I had a conversation with a newer green apparel company founder recently that really irked me. Not necessarily about them specifically, but the choices they and other green businesses make. And I wanted to get your input on it.
I bought a shirt from them online, and when it arrived, the black ink design was largely swallowed by the dark brown recycled fabric shirt. I suggested they consider white or light blue ink to contrast better. Their response: Any other colors at this point wouldn’t be as environmentally friendly. They were firmly committed to the greenest option. I can respect that. And yet to me, that means neglecting the overall quality of the product.
I returned the shirt, and got another, this one made from recycled plastic. They later told me the ink will fade, noticeably, in the first few washings. This time the reasoning was that the ink met an obscure sustainable clothing standard, and they were working out finding an ink that bound better to this type of fabric.
My first suggestion was that they leverage their firm stand on being highly sustainable, and educate the public about the standard they were adhering to. Their response: We’re not actually certified by that standard, it costs too much, and we have to be careful associating our products with that standard.
This makes no sense. Holding firm to a standard that you can’t claim to have met, that nobody is familiar with, while not knowing if your customers share your fervor, is ridiculous. They should have waited until their product could both meet this self set sustainability standard and offer an equivalent experience to its non green counterparts. Or, just started with a less green but better overall product, being transparent about where they need to improve, enrolling their customers and fans in the process.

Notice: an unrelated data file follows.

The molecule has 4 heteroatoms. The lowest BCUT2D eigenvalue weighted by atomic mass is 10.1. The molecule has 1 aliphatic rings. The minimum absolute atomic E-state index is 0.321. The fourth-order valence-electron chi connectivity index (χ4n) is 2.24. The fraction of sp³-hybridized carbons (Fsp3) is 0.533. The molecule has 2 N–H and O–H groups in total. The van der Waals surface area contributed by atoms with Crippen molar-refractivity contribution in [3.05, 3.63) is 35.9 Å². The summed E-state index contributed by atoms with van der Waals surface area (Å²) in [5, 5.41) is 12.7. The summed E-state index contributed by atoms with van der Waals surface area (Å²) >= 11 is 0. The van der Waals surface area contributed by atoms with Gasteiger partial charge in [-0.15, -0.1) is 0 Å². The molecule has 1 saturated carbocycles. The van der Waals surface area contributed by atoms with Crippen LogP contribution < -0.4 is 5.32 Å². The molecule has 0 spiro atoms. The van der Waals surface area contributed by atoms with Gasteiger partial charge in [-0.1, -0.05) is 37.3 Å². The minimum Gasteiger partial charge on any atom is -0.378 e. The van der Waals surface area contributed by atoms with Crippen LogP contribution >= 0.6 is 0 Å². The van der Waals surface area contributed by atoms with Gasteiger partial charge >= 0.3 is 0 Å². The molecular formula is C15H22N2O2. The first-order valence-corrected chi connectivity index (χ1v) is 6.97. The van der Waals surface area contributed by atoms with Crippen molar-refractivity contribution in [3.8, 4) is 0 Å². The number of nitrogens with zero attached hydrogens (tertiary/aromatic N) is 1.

Coincidentally, this week Tom Szaky of Terracycle wrote a rather provocative piece on the post Sunchips compostable bag debacle, and his thoughts match mine when he said,
“Green companies need to hear this: Being green is not an excuse to put out an inferior product. Absolutely, aim for the highest sustainability possible in your products. But do not neglect quality, experience, or enjoyment. If you do, you lose, with everybody but the most dedicated green people.”
Putting out products that confirm people’s negative preconceptions about green product quality is a disservice to all other green businesses that pay attention to all aspects of customer experience with their product.
Readers: What’s your take on this? Where can we as green businesses learn from others? What’s important to focus on in 2011, in your opinion?
Image credit: Kalavinka
Paul Smith is a sustainable business innovator, the founder of GreenSmith Consulting, blogs weekly on green start ups of note at Triple Pundit and has an MBA in Sustainable Management from Presidio Graduate School in San Francisco. He creates interest in, conversations about, and business for green (and greening) companies, via social media marketing.